Subject: ### 7 Quick Multiple Choice Questions ###
From: jcooley@world.std.com (John Cooley)
Date: Mon, 22 Jul 1996 21:21:28 GMT
Links: << >>  << T >>  << A >>

 I've had four users independently suggest that I do an anonymous survey
 of engineers to see what we, as a group, think about these issues.  As
 usual, I'm only interested in your answers, not who you are (other than
 the fact that you use these EDA tools) -- so your replies will all be
 treated as ANONYMOUS.  Please reply *on* or *before* this Thursday,
 July 25th (three days from now) to "jcooley@world.std.com" so I can get
 this quickly tabulated and written up.
                                           - John Cooley

 P.S. After answering each specific question, please feel free to add
 your own anonymous comments on what the question addresses.


  0.) Please indicate how Place & Route (P&R) tools affect you.  Choose:

          [  ] I use them directly in my work.
          [  ] I support other engineers using P&R tools.
          [  ] I don't use P&R tools, but use related EDA tools for
               IC design like synthesis, etc.
          [  ] I develope/sell EDA tools.
          [  ] I don't use or support or make any EDA tools.

      Comments:

  1.) "As an engineer, I believe that the American legal system is generally
       capable of rendering justice in technically complex lawsuits."
       Please answer TRUE or FALSE:___________

      Comments:

  2.) "As an engineer, if I were the judge in the Cadence/Avant! lawsuit,
       I ( WOULD / WOULD NOT ) grant Cadence's Sept. 11 request for an
       injuction to prevent the further sales of Avant! products that are
       alleged to contain Cadence technology."  Please choose WOULD or
       WOULD NOT:____________________

       Comments:

  3.) "My primary sources of info on the Cadence/Avant! lawsuit came from
       (please "X", at most, your top 3 three sources):

                [  ]  EE Times
                [  ]  Internet discussions
                [  ]  opinions heard at conferences
                [  ]  opinions from co-workers
                [  ]  opinions from boss/management
                [  ]  direct interactions with Cadence
                [  ]  direct interactions with Avant!
                [  ]  other (please specify) _____________________

      Comments:

  4.) "Because of this lawsuit, I am (MORE LIKELY / LESS LIKELY / UNCHANGED)
       to do business with Cadence."  Please choose MORE LIKELY or LESS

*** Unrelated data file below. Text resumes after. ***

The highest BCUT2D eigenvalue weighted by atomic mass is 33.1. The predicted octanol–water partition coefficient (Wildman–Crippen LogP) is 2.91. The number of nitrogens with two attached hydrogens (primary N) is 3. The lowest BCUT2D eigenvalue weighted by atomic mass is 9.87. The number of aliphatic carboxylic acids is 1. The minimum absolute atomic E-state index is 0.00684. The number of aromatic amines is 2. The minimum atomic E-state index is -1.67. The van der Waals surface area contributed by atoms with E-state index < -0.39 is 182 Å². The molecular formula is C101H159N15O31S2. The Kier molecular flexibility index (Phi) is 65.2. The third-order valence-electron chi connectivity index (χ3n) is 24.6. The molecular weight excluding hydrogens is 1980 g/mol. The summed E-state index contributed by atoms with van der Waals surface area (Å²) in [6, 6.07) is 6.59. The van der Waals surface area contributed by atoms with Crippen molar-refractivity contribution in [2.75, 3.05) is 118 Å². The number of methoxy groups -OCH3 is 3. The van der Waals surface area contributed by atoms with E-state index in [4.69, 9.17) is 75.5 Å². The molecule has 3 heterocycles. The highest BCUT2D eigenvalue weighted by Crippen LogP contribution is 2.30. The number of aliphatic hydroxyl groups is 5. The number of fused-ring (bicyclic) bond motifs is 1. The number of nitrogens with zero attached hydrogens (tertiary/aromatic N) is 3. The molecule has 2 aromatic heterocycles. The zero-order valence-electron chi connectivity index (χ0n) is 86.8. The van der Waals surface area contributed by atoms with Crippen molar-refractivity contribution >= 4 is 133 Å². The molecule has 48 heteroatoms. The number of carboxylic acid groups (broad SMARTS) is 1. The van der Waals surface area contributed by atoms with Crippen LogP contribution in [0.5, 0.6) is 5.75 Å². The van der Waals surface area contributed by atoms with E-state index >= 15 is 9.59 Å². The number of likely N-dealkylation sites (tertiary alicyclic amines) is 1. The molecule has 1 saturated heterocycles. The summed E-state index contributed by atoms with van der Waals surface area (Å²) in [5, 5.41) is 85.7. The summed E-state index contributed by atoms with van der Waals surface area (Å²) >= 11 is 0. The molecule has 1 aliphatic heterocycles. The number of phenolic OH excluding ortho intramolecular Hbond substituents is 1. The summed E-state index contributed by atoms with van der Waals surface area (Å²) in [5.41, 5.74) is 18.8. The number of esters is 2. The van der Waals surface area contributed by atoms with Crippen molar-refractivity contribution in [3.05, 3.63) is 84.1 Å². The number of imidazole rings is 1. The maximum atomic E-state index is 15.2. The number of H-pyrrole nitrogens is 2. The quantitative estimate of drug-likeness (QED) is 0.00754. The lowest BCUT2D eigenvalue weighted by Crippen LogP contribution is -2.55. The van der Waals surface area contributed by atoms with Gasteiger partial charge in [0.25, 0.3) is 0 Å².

LIKELY or UNCHANGED:___________________

      Comments:

  5.) "Because of this lawsuit, I am (MORE LIKELY / LESS LIKELY / UNCHANGED)
       to do business with Avant!."  Please choose MORE LIKELY or LESS
       LIKELY or UNCHANGED:___________________

      Comments:

  6.) "Because of this lawsuit, I am (MORE LIKELY / LESS LIKELY / UNCHANGED)
       to do business with other P&R vendors."  Please choose MORE LIKELY or
       LESS LIKELY or UNCHANGED:___________________

         [ Other P&R vendors: Agape, Cascade, Compass, Cooper & Chyan,
           Fujitsu, Gambit, IBM EDA, Mitsubishi, Mentor Graphics,
           Sagantec, Sieko, Snake, SVR, Tanner, Timberwolf, VeriBest. ]

      Comments (& What Other Vendors In Particular?):


Thanks for taking the time to answer this survey.

                           - John Cooley
                             Part Time EDA Consumer Advocate
                             Full Time ASIC, FPGA & EDA Design Consultant

===========================================================================
 Trapped trying to figure out a Synopsys bug?  Want to hear how 4599 other
 users dealt with it ?  Then join the E-Mail Synopsys Users Group (ESNUG)!
 
      !!!     "It's not a BUG,               jcooley@world.std.com
     /o o\  /  it's a FEATURE!"                 (508) 429-4357
    (  >  )
     \ - /     - John Cooley, EDA & ASIC Design Consultant in Synopsys,
     _] [_         Verilog, VHDL and numerous Design Methodologies.

     Holliston Poor Farm, P.O. Box 6222, Holliston, MA  01746-6222
   Legal Disclaimer: "As always, anything said here is only opinion."
Article: 3733
Subject: Designing Dual Port RAM with 4000 series.
From: hajimow@engn.uwindsor.ca (Hajimowlana Sayed )
Date: Mon, 22 Jul 1996 22:51:19 GMT
Links: << >>  << T >>  << A >>
	I am using Xilinx 4000 series and I want to design a dual port RAM. I have 
got an application note that shows how to design it with 4000E series that CLBs are
edge triggered.Now my question is how should I change that design in order to use 4000 series instead.Basically If I be able to make RM 16x1S that is available in 4000E libraries by RM 16x1 that I have in 4000 libraries now, my problem is solved.
Any comment is highly appreciated.



---
Sayed-Hossain Hajimowlana   Dept. Of Elec. Eng.
Office:Essex Hall Rm-213    Phone-ext:2590
Univ. of Windsor            Home:253-9741



Article: 3734
Subject: Re: What does the timing report from Synthesizer mean?
From: lllapides@aol.com (Lllapides)
Date: 22 Jul 1996 20:16:23 -0400
Links: << >>  << T >>  << A >>
Felix K.C. CHEN asked about timing report from synthesis
tools.  In the Exemplar Logic Galileo tools, speed grades
are set in the Output Options window for those technologies
that have them.  For those that don't, the Synthesis Options
window contains options for degrading delay based on 
voltage, temperature and process.  

And as another poster mentioned, these delay numbers are 
estimates.  In the spirit of any information is better than
none at all, delay estimates can actually be helpful in the
design flow.  

Larry Lapides